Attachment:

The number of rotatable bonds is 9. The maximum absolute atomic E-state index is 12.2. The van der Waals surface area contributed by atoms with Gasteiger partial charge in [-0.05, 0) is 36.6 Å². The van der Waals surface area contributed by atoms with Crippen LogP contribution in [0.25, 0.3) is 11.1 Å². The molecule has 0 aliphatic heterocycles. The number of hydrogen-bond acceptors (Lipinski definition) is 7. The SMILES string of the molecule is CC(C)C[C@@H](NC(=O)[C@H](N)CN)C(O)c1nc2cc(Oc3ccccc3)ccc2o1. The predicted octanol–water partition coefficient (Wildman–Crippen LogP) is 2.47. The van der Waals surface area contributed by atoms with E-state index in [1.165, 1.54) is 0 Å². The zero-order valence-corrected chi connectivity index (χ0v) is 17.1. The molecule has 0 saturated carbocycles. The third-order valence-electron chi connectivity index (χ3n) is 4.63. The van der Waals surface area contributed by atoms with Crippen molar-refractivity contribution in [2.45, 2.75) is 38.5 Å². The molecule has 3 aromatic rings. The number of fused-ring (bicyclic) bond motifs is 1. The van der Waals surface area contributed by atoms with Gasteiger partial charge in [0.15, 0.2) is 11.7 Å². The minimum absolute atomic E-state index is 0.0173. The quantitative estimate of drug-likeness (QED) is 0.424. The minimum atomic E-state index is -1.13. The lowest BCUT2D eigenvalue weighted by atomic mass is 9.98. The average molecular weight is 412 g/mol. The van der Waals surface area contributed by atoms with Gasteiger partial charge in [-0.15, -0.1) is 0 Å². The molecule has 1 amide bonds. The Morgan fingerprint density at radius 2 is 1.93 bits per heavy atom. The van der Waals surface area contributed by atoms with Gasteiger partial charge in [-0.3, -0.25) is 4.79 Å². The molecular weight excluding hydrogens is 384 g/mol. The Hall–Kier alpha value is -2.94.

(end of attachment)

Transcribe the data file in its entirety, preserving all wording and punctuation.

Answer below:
The number of rotatable bonds is 9. The maximum absolute atomic E-state index is 12.2. The van der Waals surface area contributed by atoms with Gasteiger partial charge in [-0.05, 0) is 36.6 Å². The van der Waals surface area contributed by atoms with Crippen LogP contribution in [0.25, 0.3) is 11.1 Å². The molecule has 0 aliphatic heterocycles. The number of hydrogen-bond acceptors (Lipinski definition) is 7. The SMILES string of the molecule is CC(C)C[C@@H](NC(=O)[C@H](N)CN)C(O)c1nc2cc(Oc3ccccc3)ccc2o1. The predicted octanol–water partition coefficient (Wildman–Crippen LogP) is 2.47. The van der Waals surface area contributed by atoms with E-state index in [1.165, 1.54) is 0 Å². The zero-order valence-corrected chi connectivity index (χ0v) is 17.1. The molecule has 0 saturated carbocycles. The third-order valence-electron chi connectivity index (χ3n) is 4.63. The van der Waals surface area contributed by atoms with Crippen molar-refractivity contribution in [2.45, 2.75) is 38.5 Å². The molecule has 3 aromatic rings. The number of fused-ring (bicyclic) bond motifs is 1. The van der Waals surface area contributed by atoms with Gasteiger partial charge in [0.15, 0.2) is 11.7 Å². The minimum absolute atomic E-state index is 0.0173. The quantitative estimate of drug-likeness (QED) is 0.424. The minimum atomic E-state index is -1.13. The lowest BCUT2D eigenvalue weighted by atomic mass is 9.98. The average molecular weight is 412 g/mol. The van der Waals surface area contributed by atoms with Gasteiger partial charge in [-0.15, -0.1) is 0 Å². The molecule has 1 amide bonds. The Morgan fingerprint density at radius 2 is 1.93 bits per heavy atom. The van der Waals surface area contributed by atoms with Gasteiger partial charge in [-0.3, -0.25) is 4.79 Å². The molecular weight excluding hydrogens is 384 g/mol. The Hall–Kier alpha value is -2.94.